Some say the hiss that sounds when crustaceans hit the boiling water is a scream (it's not, they don't have vocal cords). But lobsters and crabs may want to since a new report suggests that they could feel pain.
In a British lab experiment published in the Journal of Experimental Biology, European shore crabs were likely to avoid dark shelters in a tank that delivered electric shocks to the crabs. The data "are consistent with key criteria for pain experience and are broadly similar to those from vertebrate studies," the authors say.
Robert Elwood, a biologist with Queen's University in the United Kingdom and author of the report, says it is impossible to know whether or not an animal feels pain because humans are unable to experience it for themselves. It has long been known that crustaceans and other animals experience something known as "nociception," a reflexive action—moving away from a toxic chemical or fire, for instance—that has evolved as a survival skill but is not necessarily unpleasant. But the crabs' behavior in his study—crabs who were initially exposed to shocks in a certain shelter avoided that shelter in future trials—suggests they may feel true pain.
"They're consistently showing that this is more than just a reflex," Elwood says. "Infuriatingly, I cannot conclude for certain that they feel pain, because it is a logical impossibility. … But their behavior has given me data that is consistent with pain."
Elwood says he won't lobby for the seafood industry to make changes to the way it does business—lobsters are kept in small tanks, some crabs have their claws removed at sea before they're tossed back into the water, many crustaceans are boiled or steamed alive—because he doesn't want to lose his objectivity as a scientist. "I'm a scientist, not a campaigner," he says.
But he also says it might be time for people to, as novelist David Foster Wallace once wrote, "Consider the lobster." In a 2004 essay for Gourmet Magazine, Wallace asked: "Is it all right to boil a sentient creature alive just for our gustatory pleasure?" Elwood says it might be time to make some changes.
"Whether my experiments will change how the seafood industry works, I doubt it very much, but it might be the first step," he says. "Animals should have a good life and a good death, and I think in many cases these crustaceans don't have a good death."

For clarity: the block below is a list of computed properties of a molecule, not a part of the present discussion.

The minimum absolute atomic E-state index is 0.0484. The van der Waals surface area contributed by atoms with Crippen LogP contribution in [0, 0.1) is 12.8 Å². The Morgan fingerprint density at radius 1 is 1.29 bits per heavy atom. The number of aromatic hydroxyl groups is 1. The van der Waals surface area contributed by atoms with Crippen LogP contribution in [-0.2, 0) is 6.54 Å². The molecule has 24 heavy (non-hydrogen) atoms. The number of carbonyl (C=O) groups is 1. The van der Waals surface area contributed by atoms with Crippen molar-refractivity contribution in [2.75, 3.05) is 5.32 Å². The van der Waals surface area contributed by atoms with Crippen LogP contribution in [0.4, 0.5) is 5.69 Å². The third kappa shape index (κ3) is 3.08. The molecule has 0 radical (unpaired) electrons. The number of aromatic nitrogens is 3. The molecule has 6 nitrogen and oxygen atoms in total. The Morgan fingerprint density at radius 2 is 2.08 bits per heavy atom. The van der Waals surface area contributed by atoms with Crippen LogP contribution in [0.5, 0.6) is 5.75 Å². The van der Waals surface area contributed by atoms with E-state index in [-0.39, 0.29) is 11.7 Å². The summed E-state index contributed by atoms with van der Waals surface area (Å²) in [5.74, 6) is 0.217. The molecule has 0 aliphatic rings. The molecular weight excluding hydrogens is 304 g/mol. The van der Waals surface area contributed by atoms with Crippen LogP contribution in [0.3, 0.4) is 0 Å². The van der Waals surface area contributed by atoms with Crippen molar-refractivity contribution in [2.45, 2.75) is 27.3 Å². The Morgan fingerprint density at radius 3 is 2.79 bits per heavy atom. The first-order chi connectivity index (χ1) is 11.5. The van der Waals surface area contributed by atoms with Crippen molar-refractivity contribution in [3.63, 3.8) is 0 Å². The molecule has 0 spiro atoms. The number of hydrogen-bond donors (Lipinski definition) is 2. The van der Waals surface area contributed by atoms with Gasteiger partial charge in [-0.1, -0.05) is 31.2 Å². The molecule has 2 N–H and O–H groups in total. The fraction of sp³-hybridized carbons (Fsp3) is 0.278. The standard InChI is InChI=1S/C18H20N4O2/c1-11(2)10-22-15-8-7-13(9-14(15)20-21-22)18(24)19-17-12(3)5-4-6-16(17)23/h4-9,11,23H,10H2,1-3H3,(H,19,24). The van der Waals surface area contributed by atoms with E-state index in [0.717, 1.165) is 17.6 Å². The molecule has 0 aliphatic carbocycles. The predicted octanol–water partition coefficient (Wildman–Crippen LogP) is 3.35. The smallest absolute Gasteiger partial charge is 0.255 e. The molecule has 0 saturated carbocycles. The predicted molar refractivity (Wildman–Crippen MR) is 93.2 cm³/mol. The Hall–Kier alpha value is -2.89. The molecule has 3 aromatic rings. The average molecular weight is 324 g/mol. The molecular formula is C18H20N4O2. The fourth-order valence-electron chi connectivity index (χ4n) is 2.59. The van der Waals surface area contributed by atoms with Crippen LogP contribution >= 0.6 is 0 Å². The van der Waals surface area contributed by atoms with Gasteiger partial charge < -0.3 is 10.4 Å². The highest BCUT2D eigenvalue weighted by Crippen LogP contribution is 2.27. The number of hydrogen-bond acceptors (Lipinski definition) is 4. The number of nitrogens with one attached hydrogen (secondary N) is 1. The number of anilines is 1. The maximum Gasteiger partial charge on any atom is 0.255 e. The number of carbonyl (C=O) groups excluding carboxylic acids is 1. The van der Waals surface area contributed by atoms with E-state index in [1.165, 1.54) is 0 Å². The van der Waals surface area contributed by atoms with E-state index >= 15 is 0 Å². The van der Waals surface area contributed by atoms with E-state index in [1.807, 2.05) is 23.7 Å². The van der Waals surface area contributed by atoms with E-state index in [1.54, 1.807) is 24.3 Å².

A representative for People for the Ethical Treatment of Animals says that much of the success they've had lobbying for better treatment for crustaceans has come on the consumer end.
"There's no scientific reason to treat sea animals differently because they're not as familiar to us as dogs and cats or pigs and cows," says Ashley Byrne, a campaign specialist with PETA. "I think people are learning that sea animals do feel pain and are deciding not to eat them."
Bill Sieling, executive director of the Chesapeake Bay Seafood Industries Association, which represents more than 70 seafood processors in Maryland, says the news is unlikely to change anything.
"They've been cooked since the [Native Americans] first started doing it many years ago and it's not going to stop now," he says.
Sieling says some high-end restaurants will soak crabs in ice water before they're boiled so that their claws don't come off during boiling, and others will kill crabs with an ice pick immediately before they're cooked. But the vast majority of them are boiled alive.
"Crabs don't have a brain in the way we have one—they have a collection of nerve cells so they have some ability to decide what they want to do," he says. "But I've never heard of anyone raising issues about how they're treated."